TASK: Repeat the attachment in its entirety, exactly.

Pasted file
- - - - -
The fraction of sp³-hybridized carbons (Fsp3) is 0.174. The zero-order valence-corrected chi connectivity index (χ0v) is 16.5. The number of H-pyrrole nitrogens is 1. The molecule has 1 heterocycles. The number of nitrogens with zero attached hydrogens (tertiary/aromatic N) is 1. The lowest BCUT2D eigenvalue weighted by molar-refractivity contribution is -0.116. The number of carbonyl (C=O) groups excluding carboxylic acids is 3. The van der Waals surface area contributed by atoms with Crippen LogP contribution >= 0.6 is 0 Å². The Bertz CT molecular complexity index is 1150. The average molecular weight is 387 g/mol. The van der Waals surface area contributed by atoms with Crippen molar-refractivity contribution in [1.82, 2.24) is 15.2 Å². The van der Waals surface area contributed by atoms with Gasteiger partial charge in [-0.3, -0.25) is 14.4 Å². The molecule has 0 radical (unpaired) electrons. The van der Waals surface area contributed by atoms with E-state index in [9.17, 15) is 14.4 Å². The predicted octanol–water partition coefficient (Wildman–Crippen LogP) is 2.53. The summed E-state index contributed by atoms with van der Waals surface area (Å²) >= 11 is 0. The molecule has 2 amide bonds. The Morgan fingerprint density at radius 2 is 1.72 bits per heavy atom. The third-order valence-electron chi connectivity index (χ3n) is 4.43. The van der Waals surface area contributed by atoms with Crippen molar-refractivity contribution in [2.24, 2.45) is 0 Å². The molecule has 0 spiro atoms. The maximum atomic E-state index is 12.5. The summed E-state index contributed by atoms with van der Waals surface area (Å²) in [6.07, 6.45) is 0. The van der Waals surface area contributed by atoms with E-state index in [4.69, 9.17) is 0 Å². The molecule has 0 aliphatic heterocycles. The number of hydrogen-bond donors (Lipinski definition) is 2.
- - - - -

The fraction of sp³-hybridized carbons (Fsp3) is 0.174. The zero-order valence-corrected chi connectivity index (χ0v) is 16.5. The number of H-pyrrole nitrogens is 1. The molecule has 1 heterocycles. The number of nitrogens with zero attached hydrogens (tertiary/aromatic N) is 1. The lowest BCUT2D eigenvalue weighted by molar-refractivity contribution is -0.116. The number of carbonyl (C=O) groups excluding carboxylic acids is 3. The van der Waals surface area contributed by atoms with Crippen LogP contribution >= 0.6 is 0 Å². The Bertz CT molecular complexity index is 1150. The average molecular weight is 387 g/mol. The van der Waals surface area contributed by atoms with Crippen molar-refractivity contribution in [1.82, 2.24) is 15.2 Å². The van der Waals surface area contributed by atoms with Gasteiger partial charge in [-0.3, -0.25) is 14.4 Å². The molecule has 0 radical (unpaired) electrons. The van der Waals surface area contributed by atoms with E-state index in [9.17, 15) is 14.4 Å². The predicted octanol–water partition coefficient (Wildman–Crippen LogP) is 2.53. The summed E-state index contributed by atoms with van der Waals surface area (Å²) >= 11 is 0. The molecule has 2 amide bonds. The Morgan fingerprint density at radius 2 is 1.72 bits per heavy atom. The third-order valence-electron chi connectivity index (χ3n) is 4.43. The van der Waals surface area contributed by atoms with Crippen molar-refractivity contribution in [2.24, 2.45) is 0 Å². The molecule has 0 spiro atoms. The maximum atomic E-state index is 12.5. The summed E-state index contributed by atoms with van der Waals surface area (Å²) in [6.07, 6.45) is 0. The van der Waals surface area contributed by atoms with E-state index in [4.69, 9.17) is 0 Å². The molecule has 0 aliphatic heterocycles. The number of hydrogen-bond donors (Lipinski definition) is 2.